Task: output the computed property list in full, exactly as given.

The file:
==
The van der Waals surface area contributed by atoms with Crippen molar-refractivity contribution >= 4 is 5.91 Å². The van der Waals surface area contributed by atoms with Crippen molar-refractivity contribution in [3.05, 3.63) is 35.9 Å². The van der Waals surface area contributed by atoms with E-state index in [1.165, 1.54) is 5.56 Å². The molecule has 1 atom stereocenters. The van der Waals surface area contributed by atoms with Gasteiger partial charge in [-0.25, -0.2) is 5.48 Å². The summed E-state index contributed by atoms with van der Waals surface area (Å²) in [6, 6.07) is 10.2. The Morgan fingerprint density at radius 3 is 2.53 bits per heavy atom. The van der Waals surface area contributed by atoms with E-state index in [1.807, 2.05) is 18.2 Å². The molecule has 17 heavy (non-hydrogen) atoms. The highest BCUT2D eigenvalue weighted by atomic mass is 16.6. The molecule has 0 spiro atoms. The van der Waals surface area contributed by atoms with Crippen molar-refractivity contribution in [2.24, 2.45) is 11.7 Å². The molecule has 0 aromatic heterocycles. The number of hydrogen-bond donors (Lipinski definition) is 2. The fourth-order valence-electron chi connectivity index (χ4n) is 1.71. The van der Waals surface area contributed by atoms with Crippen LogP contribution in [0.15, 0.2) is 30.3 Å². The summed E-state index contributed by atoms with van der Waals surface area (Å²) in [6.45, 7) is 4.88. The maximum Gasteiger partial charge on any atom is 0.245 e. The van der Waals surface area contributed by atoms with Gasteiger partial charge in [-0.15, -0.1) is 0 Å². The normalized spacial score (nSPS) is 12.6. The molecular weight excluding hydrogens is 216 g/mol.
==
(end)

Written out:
The van der Waals surface area contributed by atoms with Crippen molar-refractivity contribution >= 4 is 5.91 Å². The van der Waals surface area contributed by atoms with Crippen molar-refractivity contribution in [3.05, 3.63) is 35.9 Å². The van der Waals surface area contributed by atoms with E-state index in [1.165, 1.54) is 5.56 Å². The molecule has 1 atom stereocenters. The van der Waals surface area contributed by atoms with Gasteiger partial charge in [-0.25, -0.2) is 5.48 Å². The summed E-state index contributed by atoms with van der Waals surface area (Å²) in [6, 6.07) is 10.2. The Morgan fingerprint density at radius 3 is 2.53 bits per heavy atom. The van der Waals surface area contributed by atoms with E-state index in [1.807, 2.05) is 18.2 Å². The molecule has 17 heavy (non-hydrogen) atoms. The highest BCUT2D eigenvalue weighted by atomic mass is 16.6. The molecule has 0 spiro atoms. The van der Waals surface area contributed by atoms with Crippen molar-refractivity contribution in [2.24, 2.45) is 11.7 Å². The molecule has 0 aromatic heterocycles. The number of hydrogen-bond donors (Lipinski definition) is 2. The fourth-order valence-electron chi connectivity index (χ4n) is 1.71. The van der Waals surface area contributed by atoms with Crippen LogP contribution in [0.15, 0.2) is 30.3 Å². The summed E-state index contributed by atoms with van der Waals surface area (Å²) in [6.45, 7) is 4.88. The maximum Gasteiger partial charge on any atom is 0.245 e. The van der Waals surface area contributed by atoms with Gasteiger partial charge in [-0.15, -0.1) is 0 Å². The normalized spacial score (nSPS) is 12.6. The molecular weight excluding hydrogens is 216 g/mol.